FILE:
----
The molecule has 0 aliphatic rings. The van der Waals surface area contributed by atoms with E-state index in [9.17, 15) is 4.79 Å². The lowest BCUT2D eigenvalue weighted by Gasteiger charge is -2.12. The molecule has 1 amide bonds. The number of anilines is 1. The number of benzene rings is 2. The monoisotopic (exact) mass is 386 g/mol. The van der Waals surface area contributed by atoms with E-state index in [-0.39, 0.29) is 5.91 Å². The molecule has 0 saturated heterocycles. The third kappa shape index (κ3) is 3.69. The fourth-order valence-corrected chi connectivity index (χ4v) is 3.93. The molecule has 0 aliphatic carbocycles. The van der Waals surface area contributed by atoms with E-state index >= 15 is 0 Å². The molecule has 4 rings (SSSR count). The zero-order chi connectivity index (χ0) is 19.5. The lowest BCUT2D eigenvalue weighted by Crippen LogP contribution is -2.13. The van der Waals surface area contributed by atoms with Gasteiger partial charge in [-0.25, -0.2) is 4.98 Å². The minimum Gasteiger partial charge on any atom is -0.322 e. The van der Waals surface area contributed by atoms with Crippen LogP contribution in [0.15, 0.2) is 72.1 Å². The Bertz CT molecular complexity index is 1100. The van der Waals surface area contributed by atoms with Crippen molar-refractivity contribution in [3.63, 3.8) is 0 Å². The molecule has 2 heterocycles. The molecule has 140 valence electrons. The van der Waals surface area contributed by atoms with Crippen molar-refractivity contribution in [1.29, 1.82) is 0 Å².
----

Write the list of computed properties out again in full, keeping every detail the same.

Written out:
The molecule has 0 aliphatic rings. The van der Waals surface area contributed by atoms with E-state index in [9.17, 15) is 4.79 Å². The lowest BCUT2D eigenvalue weighted by Gasteiger charge is -2.12. The molecule has 1 amide bonds. The number of anilines is 1. The number of benzene rings is 2. The monoisotopic (exact) mass is 386 g/mol. The van der Waals surface area contributed by atoms with E-state index in [-0.39, 0.29) is 5.91 Å². The molecule has 0 saturated heterocycles. The third kappa shape index (κ3) is 3.69. The fourth-order valence-corrected chi connectivity index (χ4v) is 3.93. The molecule has 0 aliphatic carbocycles. The van der Waals surface area contributed by atoms with E-state index >= 15 is 0 Å². The molecule has 4 rings (SSSR count). The zero-order chi connectivity index (χ0) is 19.5. The lowest BCUT2D eigenvalue weighted by Crippen LogP contribution is -2.13. The van der Waals surface area contributed by atoms with Gasteiger partial charge in [-0.25, -0.2) is 4.98 Å². The minimum Gasteiger partial charge on any atom is -0.322 e. The van der Waals surface area contributed by atoms with Crippen LogP contribution in [0.15, 0.2) is 72.1 Å². The Bertz CT molecular complexity index is 1100. The van der Waals surface area contributed by atoms with Crippen molar-refractivity contribution in [3.63, 3.8) is 0 Å². The molecule has 2 heterocycles. The molecule has 140 valence electrons. The van der Waals surface area contributed by atoms with Crippen molar-refractivity contribution in [1.29, 1.82) is 0 Å².